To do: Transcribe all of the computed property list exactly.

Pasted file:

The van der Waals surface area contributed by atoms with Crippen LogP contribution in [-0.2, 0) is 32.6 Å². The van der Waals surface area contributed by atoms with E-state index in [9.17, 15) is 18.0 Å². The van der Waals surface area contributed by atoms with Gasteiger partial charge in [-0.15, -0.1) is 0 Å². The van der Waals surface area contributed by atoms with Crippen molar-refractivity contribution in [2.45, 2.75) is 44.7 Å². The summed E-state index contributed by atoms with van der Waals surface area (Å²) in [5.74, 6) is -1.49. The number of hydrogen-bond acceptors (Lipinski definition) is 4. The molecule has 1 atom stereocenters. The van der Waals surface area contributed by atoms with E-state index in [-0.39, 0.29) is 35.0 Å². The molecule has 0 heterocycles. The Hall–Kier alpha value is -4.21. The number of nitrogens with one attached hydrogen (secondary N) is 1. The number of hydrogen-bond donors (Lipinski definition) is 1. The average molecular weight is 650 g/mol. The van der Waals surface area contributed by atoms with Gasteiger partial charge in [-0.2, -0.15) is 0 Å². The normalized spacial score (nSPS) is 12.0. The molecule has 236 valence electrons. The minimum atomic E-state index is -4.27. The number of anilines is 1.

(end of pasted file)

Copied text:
The van der Waals surface area contributed by atoms with Crippen LogP contribution in [-0.2, 0) is 32.6 Å². The van der Waals surface area contributed by atoms with E-state index in [9.17, 15) is 18.0 Å². The van der Waals surface area contributed by atoms with Gasteiger partial charge in [-0.15, -0.1) is 0 Å². The van der Waals surface area contributed by atoms with Crippen molar-refractivity contribution in [2.45, 2.75) is 44.7 Å². The summed E-state index contributed by atoms with van der Waals surface area (Å²) in [5.74, 6) is -1.49. The number of hydrogen-bond acceptors (Lipinski definition) is 4. The molecule has 1 atom stereocenters. The van der Waals surface area contributed by atoms with E-state index in [-0.39, 0.29) is 35.0 Å². The molecule has 0 heterocycles. The Hall–Kier alpha value is -4.21. The number of nitrogens with one attached hydrogen (secondary N) is 1. The number of hydrogen-bond donors (Lipinski definition) is 1. The average molecular weight is 650 g/mol. The van der Waals surface area contributed by atoms with Gasteiger partial charge in [-0.2, -0.15) is 0 Å². The normalized spacial score (nSPS) is 12.0. The molecule has 236 valence electrons. The minimum atomic E-state index is -4.27. The number of anilines is 1.